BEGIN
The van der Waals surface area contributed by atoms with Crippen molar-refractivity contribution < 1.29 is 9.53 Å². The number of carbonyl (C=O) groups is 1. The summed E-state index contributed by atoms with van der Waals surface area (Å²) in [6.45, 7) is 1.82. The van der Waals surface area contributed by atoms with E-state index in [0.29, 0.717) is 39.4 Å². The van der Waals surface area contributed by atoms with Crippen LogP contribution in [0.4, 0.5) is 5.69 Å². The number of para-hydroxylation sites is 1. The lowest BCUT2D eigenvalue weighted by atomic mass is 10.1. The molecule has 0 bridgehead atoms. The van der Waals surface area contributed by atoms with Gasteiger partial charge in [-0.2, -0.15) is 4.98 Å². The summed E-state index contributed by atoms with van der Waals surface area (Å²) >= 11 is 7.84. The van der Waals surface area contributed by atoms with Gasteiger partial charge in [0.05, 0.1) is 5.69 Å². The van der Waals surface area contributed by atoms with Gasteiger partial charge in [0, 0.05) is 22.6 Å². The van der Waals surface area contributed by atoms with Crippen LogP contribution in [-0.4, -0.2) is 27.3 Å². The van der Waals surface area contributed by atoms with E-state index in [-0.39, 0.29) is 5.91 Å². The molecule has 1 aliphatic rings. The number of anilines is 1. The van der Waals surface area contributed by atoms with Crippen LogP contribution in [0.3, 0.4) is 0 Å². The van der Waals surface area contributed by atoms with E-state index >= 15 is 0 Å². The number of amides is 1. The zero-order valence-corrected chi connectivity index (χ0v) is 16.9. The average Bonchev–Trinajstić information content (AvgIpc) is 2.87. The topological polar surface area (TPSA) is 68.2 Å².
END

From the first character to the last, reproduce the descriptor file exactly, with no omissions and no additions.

The van der Waals surface area contributed by atoms with Crippen molar-refractivity contribution < 1.29 is 9.53 Å². The number of carbonyl (C=O) groups is 1. The summed E-state index contributed by atoms with van der Waals surface area (Å²) in [6.45, 7) is 1.82. The van der Waals surface area contributed by atoms with E-state index in [0.29, 0.717) is 39.4 Å². The van der Waals surface area contributed by atoms with Crippen LogP contribution in [0.4, 0.5) is 5.69 Å². The number of para-hydroxylation sites is 1. The lowest BCUT2D eigenvalue weighted by atomic mass is 10.1. The molecule has 0 bridgehead atoms. The van der Waals surface area contributed by atoms with Gasteiger partial charge in [-0.2, -0.15) is 4.98 Å². The summed E-state index contributed by atoms with van der Waals surface area (Å²) >= 11 is 7.84. The van der Waals surface area contributed by atoms with Gasteiger partial charge in [0.05, 0.1) is 5.69 Å². The van der Waals surface area contributed by atoms with Gasteiger partial charge in [0, 0.05) is 22.6 Å². The van der Waals surface area contributed by atoms with Crippen LogP contribution in [-0.4, -0.2) is 27.3 Å². The van der Waals surface area contributed by atoms with E-state index in [-0.39, 0.29) is 5.91 Å². The molecule has 1 aliphatic rings. The number of anilines is 1. The van der Waals surface area contributed by atoms with Crippen LogP contribution in [0.3, 0.4) is 0 Å². The van der Waals surface area contributed by atoms with E-state index >= 15 is 0 Å². The number of amides is 1. The zero-order valence-corrected chi connectivity index (χ0v) is 16.9. The average Bonchev–Trinajstić information content (AvgIpc) is 2.87. The topological polar surface area (TPSA) is 68.2 Å².